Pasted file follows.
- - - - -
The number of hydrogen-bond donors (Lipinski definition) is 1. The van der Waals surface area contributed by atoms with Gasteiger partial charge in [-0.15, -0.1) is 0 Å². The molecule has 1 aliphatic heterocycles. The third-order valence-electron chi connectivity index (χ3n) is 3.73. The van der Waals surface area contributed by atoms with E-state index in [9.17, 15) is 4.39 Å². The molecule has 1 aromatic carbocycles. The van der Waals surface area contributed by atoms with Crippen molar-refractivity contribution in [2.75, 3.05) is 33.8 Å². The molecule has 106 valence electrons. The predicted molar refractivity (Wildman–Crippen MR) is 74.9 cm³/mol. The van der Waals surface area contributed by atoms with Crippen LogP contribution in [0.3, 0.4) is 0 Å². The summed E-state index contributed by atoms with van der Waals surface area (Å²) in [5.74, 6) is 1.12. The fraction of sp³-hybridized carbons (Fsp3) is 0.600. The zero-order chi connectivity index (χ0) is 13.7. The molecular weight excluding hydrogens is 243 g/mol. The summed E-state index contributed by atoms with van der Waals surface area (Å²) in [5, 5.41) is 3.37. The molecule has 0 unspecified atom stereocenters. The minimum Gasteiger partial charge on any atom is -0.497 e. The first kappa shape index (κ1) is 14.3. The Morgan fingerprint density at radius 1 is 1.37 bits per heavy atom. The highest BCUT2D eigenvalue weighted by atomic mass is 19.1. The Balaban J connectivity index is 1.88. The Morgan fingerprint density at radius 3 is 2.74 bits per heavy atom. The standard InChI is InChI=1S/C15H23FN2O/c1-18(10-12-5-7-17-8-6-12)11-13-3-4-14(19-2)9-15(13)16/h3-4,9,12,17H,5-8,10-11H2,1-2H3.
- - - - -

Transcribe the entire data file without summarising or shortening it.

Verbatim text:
The number of hydrogen-bond donors (Lipinski definition) is 1. The van der Waals surface area contributed by atoms with Gasteiger partial charge in [-0.15, -0.1) is 0 Å². The molecule has 1 aliphatic heterocycles. The third-order valence-electron chi connectivity index (χ3n) is 3.73. The van der Waals surface area contributed by atoms with E-state index in [9.17, 15) is 4.39 Å². The molecule has 1 aromatic carbocycles. The van der Waals surface area contributed by atoms with Crippen molar-refractivity contribution in [2.75, 3.05) is 33.8 Å². The molecule has 106 valence electrons. The predicted molar refractivity (Wildman–Crippen MR) is 74.9 cm³/mol. The van der Waals surface area contributed by atoms with Crippen LogP contribution in [0.3, 0.4) is 0 Å². The summed E-state index contributed by atoms with van der Waals surface area (Å²) in [5.74, 6) is 1.12. The fraction of sp³-hybridized carbons (Fsp3) is 0.600. The zero-order chi connectivity index (χ0) is 13.7. The molecular weight excluding hydrogens is 243 g/mol. The summed E-state index contributed by atoms with van der Waals surface area (Å²) in [5, 5.41) is 3.37. The molecule has 0 unspecified atom stereocenters. The minimum Gasteiger partial charge on any atom is -0.497 e. The first kappa shape index (κ1) is 14.3. The Morgan fingerprint density at radius 1 is 1.37 bits per heavy atom. The highest BCUT2D eigenvalue weighted by atomic mass is 19.1. The Balaban J connectivity index is 1.88. The Morgan fingerprint density at radius 3 is 2.74 bits per heavy atom. The standard InChI is InChI=1S/C15H23FN2O/c1-18(10-12-5-7-17-8-6-12)11-13-3-4-14(19-2)9-15(13)16/h3-4,9,12,17H,5-8,10-11H2,1-2H3.